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Hopefuls flock to Byrd-seat primary

In W.Va., 10 seek GOP nod

- Associated Press - Thursday, July 22, 2010

CHARLESTON, W.Va. | A crowded field of 10 Republicans filed paperwork Thursday to challenge West Virginia's popular Democratic governor in November for the Senate seat long held by the now-deceased Robert C. Byrd, a day after the GOP's top prospect passed on the race.

John Raese, an industrialist and media owner, and recent U.S. House candidate Mac Warner were the best-known among the GOP hopefuls who joined a field of candidates that already included Gov. Joe Manchin III and two other Democrats.

The GOP pack also includes a substitute teacher's aide also running for the state Legislature and a California man who attracted 44 votes in the party's 2008 New Hampshire presidential primary.

But GOP Rep. Shelley Moore Capito, the six-term congresswoman given the best chance against Mr. Manchin, announced Wednesday she would run for re-election to her House seat instead.

The parties will hold Aug. 28 primaries before the Nov. 2 general election. The candidate filing period ends Friday.

November's winner will serve the two-plus years that would remain in Byrd's term and take over from Sen. Carte Goodwin, Mr. Manchin's Democratic placeholder appointee to the seat. Mr. Goodwin, 36, was sworn in Tuesday and has said he does not plan to run.

Mr. Manchin, a popular centrist now in his second term, entered the race Tuesday and is widely seen as the front-runner. But he must first prevail against primary hopefuls Ken Hechler, 95, a former congressman and secretary of state, and ex-Republican state lawmaker Sheirl Fletcher in the Democratic primary.

Mr. Raese, 60, is the GOP contender best-known to state voters. He has unsuccessfully waged three prior statewide campaigns, including two for the Senate. His wealth could aid his candidacy, given the special election's short 101-day time frame. He pumped $2.2 million of his own money into his failed 2006 Senate bid, his most recent statewide race.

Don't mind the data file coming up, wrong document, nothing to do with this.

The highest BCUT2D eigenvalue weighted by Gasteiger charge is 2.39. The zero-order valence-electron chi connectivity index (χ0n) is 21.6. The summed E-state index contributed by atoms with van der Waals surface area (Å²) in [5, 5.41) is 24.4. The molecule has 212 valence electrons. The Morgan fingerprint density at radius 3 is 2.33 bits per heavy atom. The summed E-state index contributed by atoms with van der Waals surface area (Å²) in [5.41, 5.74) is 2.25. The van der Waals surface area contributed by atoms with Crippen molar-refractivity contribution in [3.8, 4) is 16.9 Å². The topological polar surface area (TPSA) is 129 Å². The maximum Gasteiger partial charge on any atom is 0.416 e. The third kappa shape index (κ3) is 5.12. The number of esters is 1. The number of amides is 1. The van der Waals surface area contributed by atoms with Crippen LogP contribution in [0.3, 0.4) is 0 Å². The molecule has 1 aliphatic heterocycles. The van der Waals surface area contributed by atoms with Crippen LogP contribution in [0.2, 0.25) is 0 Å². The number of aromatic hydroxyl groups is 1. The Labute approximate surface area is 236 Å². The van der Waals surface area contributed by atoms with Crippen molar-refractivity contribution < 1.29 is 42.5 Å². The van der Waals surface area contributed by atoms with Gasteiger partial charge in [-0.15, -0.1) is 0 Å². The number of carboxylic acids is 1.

Mr. Warner, a developer, lost the May Republican primary for the open seat in the 1st Congressional District. A Morgantown resident like Mr. Raese, Mr. Warner hails from a political family that includes brothers who have been state GOP chairman, the party's 2004 nominee for governor and U.S. attorney for southern West Virginia. His campaign also received backing from "tea party" supporters.

Byrd, a Democrat, faced Mr. Raese in the 2006 Senate race, winning with more than 64 percent of the vote. The late senator was history's longest-serving member of Congress when he died last month at 92.

Among the other, lesser-known Republican candidates, Albert Howard of San Pedro, Calif., demanded a recount after his 12th-place, 2008 showing in New Hampshire. At the time, he was a chauffeur living in Michigan.

Teacher's aide Lynette Kennedy McQuain, meanwhile, is already a GOP nominee for the House of Delegates in Marion County. The legislation setting the special-election process for Byrd's seat allows for such dual candidacies.

State GOP lawmakers secured that provision so Mrs. Capito could seek Byrd's seat while she also campaigned for another House term, but she decided in the end not to make the Senate run.

Republicans Thomas Ressler of Falling Waters, Kenneth A. Culp of Summersville and Buckhannon residents Scott H. Williams and Daniel Scott Rebich also were among those filing for the Senate race Thursday.

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